Let's take Star Trek as our example. It didn't take centuries to invent the cell phone - it took a few decades. And according to the Star Trek timeline, we're due to have World War III in about eight years, which I am not looking forward to. Although Star Trek only estimates a nuclear holocaust will result in 10% reduction of the global population, so even when it's trying to be horrifically depressing it still manages to be blithely optimistic.
Star Wars doesn't have that problem since it happens "a long, long time ago." Another point for Star Wars.
6 Battle Of The Babes
I'm kinda glad they stopped making the female crewmembers of Star Trek wear those ridiculous mini-skirt jumpsuits. First, I have no idea how they managed to keep them down long enough to be on camera, and second, they kinda showed a delineation of the genders that are supposed to not exist in the future.
Star Wars never gave up the whole "scantily clad women sells movie tickets" thing. At least, not until the most recent string of movies, but even then whenever the franchise needs to show a place that's supposed to be downtrodden or otherwise rotten they'll bust out the dancing aliens wearing very little clothing to sell the idea.
As for which would make the more potent warrior, that's a little harder to say.
5 Jar Jar Ruins Everything
Star Wars will never live down one thing, and that's Jar Jar Binks. He's universally reviled by everyone, even the most die-hard Star Wars fanatic, to the point where most people try to forget he was ever cooked up in George Lucas' substance-induced fever dream. What substance that is I'm not allowed to say, but it must have been potent to think of Jar Jar as a character.
First off, there are arguments to be made he's a sort of racist character with a bizarrely Carribean patois. Second, he was a comedic relief in a movie that never required comedic relief. It was like Lucas had a formula in his head that included the words "comedy relief" and there was no way a movie would be made on his watch without those words made manifest. And he wasn't even funny!
To Star Trek, I'll just say one word: tribbles.
4 A Battle Of Wits And Neck Pinches
So you're telling me that a guy that can sense life from hundreds of feet away and move objects with his mind is going to let some big-eared alien walk up behind him and pinch him on the neck? Sure, buddy. Sure.
While we're on the subject, what's up with Vulcan nerve pinches anyway? It was originally supposed to be a way for Spock to take down bad guys without using violence (well, much violence) and its action is explained with those weird Vulcan mindpowers. But then everybody started using it: Data, Captain Picard, Seven of Nine, Odo, and even a bunch of lesser characters too numerous to name. None of those jokers ever had weird Vulcan mind powers, so how does this nerve pinch actually work?
I still don't think you can take down Vader with a pinch though.
3 In The End, The Fight Boils Down To Numbers
As the infographic shows, if you were going to boil down this silly rivalry to numbers there's a clear winner. Grossing over three times as much cash worldwide as Star Trek, Star Wars has long since won the economic battle between these two great franchises.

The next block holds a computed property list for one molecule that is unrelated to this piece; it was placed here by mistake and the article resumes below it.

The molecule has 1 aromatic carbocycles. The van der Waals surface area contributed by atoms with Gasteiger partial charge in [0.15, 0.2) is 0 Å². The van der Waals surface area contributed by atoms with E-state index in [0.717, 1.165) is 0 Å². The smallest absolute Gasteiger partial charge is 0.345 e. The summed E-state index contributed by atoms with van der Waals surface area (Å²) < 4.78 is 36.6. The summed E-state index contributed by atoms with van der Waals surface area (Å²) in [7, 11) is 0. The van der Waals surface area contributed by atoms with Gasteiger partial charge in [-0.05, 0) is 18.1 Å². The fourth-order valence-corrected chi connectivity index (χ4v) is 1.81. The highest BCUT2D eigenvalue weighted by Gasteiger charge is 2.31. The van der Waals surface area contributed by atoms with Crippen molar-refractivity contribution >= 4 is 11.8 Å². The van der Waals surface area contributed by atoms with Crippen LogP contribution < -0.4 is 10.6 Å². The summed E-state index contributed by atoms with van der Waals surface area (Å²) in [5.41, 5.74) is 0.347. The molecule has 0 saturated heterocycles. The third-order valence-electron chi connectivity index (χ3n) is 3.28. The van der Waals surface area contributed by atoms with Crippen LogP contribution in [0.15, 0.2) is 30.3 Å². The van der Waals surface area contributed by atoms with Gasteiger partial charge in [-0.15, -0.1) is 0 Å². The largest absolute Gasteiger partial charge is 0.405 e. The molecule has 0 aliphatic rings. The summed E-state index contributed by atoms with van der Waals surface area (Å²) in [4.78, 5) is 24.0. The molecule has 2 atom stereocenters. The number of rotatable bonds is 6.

That doesn't necessarily mean Star Wars has more fans, mind you. It just means that Star Wars has been better at monetizing its fanbase. Star Trek has way more TV series and full-length feature films than Star Wars does, so the number of people viewing Star Trek at some point in their lives clearly goes to the Trekkers.
There's also the fact that money shouldn't always be a gauge of success. Tobacco companies made billions of dollars for decades, but would anyone consider them successful today? I thought not.
Alright, there's a lot to unpack here. First, we have the usual assortment of Star Trek and Star Wars ships killing nearly every inch of this meme, but there are a few notable exceptions. Lower left we have a space shuttle, which I'm quite certain will accomplish absolutely nothing, and in the middle right we have the Serenity, the ship from Firefly, that as far as I'm aware was completely unarmed. There's also some Battlestar: Galactica fighters in the top left, and a faint image of the Silver Surfer and Galactus over the right horizon of Earth doing whatever it is they do.
In this grand melee, who would win? The answer: the Futurama ship. Cartoons always win in battles between live-action and animation.
1 Can't We All Just Get Along?
Seriously, guys. It's science fiction. Both factions are totally off base in a number of ways. First, Star Wars isn't even science fiction; it's science fantasy. Nothing in the franchise is explained beyond "space magic", and the one time they even tried to nobody believed them (remember midi-chlorians? Me neither).
Second, Star Trek is this hippie-version of the future that is becoming ever more apparently wrong. We still don't have a world-spanning central government, we still don't have technology creating an abundance from which all strife can cease to exist, and we still don't have meaningful space travel or aliens.
So can't we all just stop this fighting and agree that neither franchise is better than the other?
No? Well, fine then. I always preferred BattleTech anyway.